Where does my identity come from?
The other day I was driving home by myself. I had taken a little time, like I do every Wednesday evening, to get away from my responsibilities as a stay-at-home mom and go to a cafe by myself to write. My car automatically connected my phone to the speaker and started playing a song I hadn’t listened to in years: “Catch My Breath” by Kelly Clarkson.
I remember downloading this song when I was 16. At the time, it really “spoke to my soul.” I didn’t really know who I was, much less who I wanted to be. I didn’t understand what my identity was truly rooted in. When asked, I used to tell people I was Catholic, homeschooled, played soccer, and had eight siblings. That was Michelle. That was who I was.
I knew I wanted to go to college, get married, be a writer, and stay at home with my children. But these are traits that make up our lives. They are goals, but not our identity.
I am not who I used to be.
Hearing this song, as I drove home through a city I had moved to away from my family, headed back to my husband and baby boy, I remembered who I used to be. A scared, confused girl who was desperate for love, and afraid to show anyone my weaknesses or my strengths. When I downloaded this song, I was a teenager trying to figure out how to have friends, how to be loved, how to present myself, and how to have desires for my life.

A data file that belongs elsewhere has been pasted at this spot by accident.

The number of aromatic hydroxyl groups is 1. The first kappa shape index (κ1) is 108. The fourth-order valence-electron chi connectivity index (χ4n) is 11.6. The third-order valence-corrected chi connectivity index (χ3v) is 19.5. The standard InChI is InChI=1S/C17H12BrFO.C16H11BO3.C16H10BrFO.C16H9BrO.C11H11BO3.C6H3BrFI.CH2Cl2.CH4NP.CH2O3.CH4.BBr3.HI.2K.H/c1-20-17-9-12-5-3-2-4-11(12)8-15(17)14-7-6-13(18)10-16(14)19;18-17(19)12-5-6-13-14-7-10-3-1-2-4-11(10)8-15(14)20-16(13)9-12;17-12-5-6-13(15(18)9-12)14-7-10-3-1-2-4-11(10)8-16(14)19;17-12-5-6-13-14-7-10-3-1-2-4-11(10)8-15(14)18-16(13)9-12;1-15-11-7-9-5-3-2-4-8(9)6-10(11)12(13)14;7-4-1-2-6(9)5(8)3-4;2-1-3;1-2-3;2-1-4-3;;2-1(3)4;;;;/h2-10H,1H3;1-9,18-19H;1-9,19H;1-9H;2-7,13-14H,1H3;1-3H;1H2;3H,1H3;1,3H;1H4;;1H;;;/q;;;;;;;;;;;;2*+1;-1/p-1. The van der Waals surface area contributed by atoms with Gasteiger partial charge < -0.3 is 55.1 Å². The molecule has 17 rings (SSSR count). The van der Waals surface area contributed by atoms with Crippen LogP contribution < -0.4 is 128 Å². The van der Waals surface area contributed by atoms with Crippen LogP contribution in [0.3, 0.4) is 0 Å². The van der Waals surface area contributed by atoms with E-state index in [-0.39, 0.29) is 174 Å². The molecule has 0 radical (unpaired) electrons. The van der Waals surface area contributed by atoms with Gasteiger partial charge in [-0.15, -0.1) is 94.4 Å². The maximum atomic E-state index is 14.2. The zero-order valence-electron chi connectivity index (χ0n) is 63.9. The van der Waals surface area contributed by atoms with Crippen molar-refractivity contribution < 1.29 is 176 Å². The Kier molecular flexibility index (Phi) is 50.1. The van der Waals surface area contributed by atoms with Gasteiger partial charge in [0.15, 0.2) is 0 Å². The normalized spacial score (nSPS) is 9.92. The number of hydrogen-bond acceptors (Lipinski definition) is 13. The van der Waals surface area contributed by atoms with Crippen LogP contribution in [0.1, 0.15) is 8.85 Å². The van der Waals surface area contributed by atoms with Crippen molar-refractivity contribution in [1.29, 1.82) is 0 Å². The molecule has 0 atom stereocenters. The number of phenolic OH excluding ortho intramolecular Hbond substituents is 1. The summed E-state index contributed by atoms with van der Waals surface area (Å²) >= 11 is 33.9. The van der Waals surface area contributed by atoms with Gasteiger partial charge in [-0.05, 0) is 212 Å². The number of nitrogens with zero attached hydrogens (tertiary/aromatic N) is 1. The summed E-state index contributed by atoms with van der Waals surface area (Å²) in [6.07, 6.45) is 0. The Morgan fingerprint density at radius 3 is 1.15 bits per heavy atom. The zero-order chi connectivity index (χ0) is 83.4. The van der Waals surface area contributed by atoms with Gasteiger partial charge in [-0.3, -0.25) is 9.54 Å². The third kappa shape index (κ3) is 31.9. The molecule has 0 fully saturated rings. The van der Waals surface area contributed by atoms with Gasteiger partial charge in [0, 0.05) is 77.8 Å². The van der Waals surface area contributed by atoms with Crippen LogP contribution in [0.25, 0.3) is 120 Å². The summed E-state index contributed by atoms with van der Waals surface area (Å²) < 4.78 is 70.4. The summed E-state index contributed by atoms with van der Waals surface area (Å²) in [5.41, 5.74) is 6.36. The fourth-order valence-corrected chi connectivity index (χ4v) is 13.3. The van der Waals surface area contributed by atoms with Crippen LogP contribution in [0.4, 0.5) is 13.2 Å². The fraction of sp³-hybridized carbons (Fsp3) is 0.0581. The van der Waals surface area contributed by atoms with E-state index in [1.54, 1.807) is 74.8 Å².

I am not that person anymore. And that is such a good thing.
I’m not afraid of the world or of life anymore. I am still Catholic, still grew up homeschooled, still used to play soccer, and I still have eight siblings. Now I have graduated college, gotten married, had a beautiful little baby, and am a paid writer. But none of this is who I am.
I am who I always was, and always will be, a daughter of God and a woman striving for virtue. It didn’t take me 23 years to become this person. Instead, it took me years to figure out I was already this person.
We are made in the image and likeness of God. Who we are—heirs of Heaven and stewards of God’s grace—was always inscribed into our identity and perfected by baptism. We are not our careers, our relationship status, our family tree, our sexual identity, our race, or anything else that is determined by the world around us.
We are God’s greatest creation and should remember that. This is God’s identity for us.